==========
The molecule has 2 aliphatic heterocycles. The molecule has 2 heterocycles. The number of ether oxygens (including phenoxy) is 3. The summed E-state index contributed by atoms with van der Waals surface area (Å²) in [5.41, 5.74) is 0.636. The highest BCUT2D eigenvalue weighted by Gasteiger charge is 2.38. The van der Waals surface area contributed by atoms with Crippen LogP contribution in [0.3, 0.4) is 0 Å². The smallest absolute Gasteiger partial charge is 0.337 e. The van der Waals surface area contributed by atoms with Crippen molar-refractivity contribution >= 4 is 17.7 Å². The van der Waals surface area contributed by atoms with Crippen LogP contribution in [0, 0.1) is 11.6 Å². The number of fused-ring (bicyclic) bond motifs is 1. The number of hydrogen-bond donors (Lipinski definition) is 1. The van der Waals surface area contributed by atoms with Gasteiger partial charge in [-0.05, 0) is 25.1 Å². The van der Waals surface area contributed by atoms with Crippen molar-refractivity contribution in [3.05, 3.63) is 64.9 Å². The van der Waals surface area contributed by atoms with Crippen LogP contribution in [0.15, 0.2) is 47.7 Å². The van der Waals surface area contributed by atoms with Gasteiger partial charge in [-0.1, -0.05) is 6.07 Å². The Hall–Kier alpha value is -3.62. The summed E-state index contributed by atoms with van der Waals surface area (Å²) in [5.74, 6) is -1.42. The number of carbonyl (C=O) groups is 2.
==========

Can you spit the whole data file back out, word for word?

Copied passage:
The molecule has 2 aliphatic heterocycles. The molecule has 2 heterocycles. The number of ether oxygens (including phenoxy) is 3. The summed E-state index contributed by atoms with van der Waals surface area (Å²) in [5.41, 5.74) is 0.636. The highest BCUT2D eigenvalue weighted by Gasteiger charge is 2.38. The van der Waals surface area contributed by atoms with Crippen LogP contribution in [0.3, 0.4) is 0 Å². The smallest absolute Gasteiger partial charge is 0.337 e. The van der Waals surface area contributed by atoms with Crippen molar-refractivity contribution >= 4 is 17.7 Å². The van der Waals surface area contributed by atoms with Crippen LogP contribution in [0, 0.1) is 11.6 Å². The number of fused-ring (bicyclic) bond motifs is 1. The number of hydrogen-bond donors (Lipinski definition) is 1. The van der Waals surface area contributed by atoms with Gasteiger partial charge in [-0.05, 0) is 25.1 Å². The van der Waals surface area contributed by atoms with Crippen molar-refractivity contribution in [3.05, 3.63) is 64.9 Å². The van der Waals surface area contributed by atoms with Crippen LogP contribution in [0.15, 0.2) is 47.7 Å². The van der Waals surface area contributed by atoms with Gasteiger partial charge in [-0.1, -0.05) is 6.07 Å². The Hall–Kier alpha value is -3.62. The summed E-state index contributed by atoms with van der Waals surface area (Å²) in [5.74, 6) is -1.42. The number of carbonyl (C=O) groups is 2.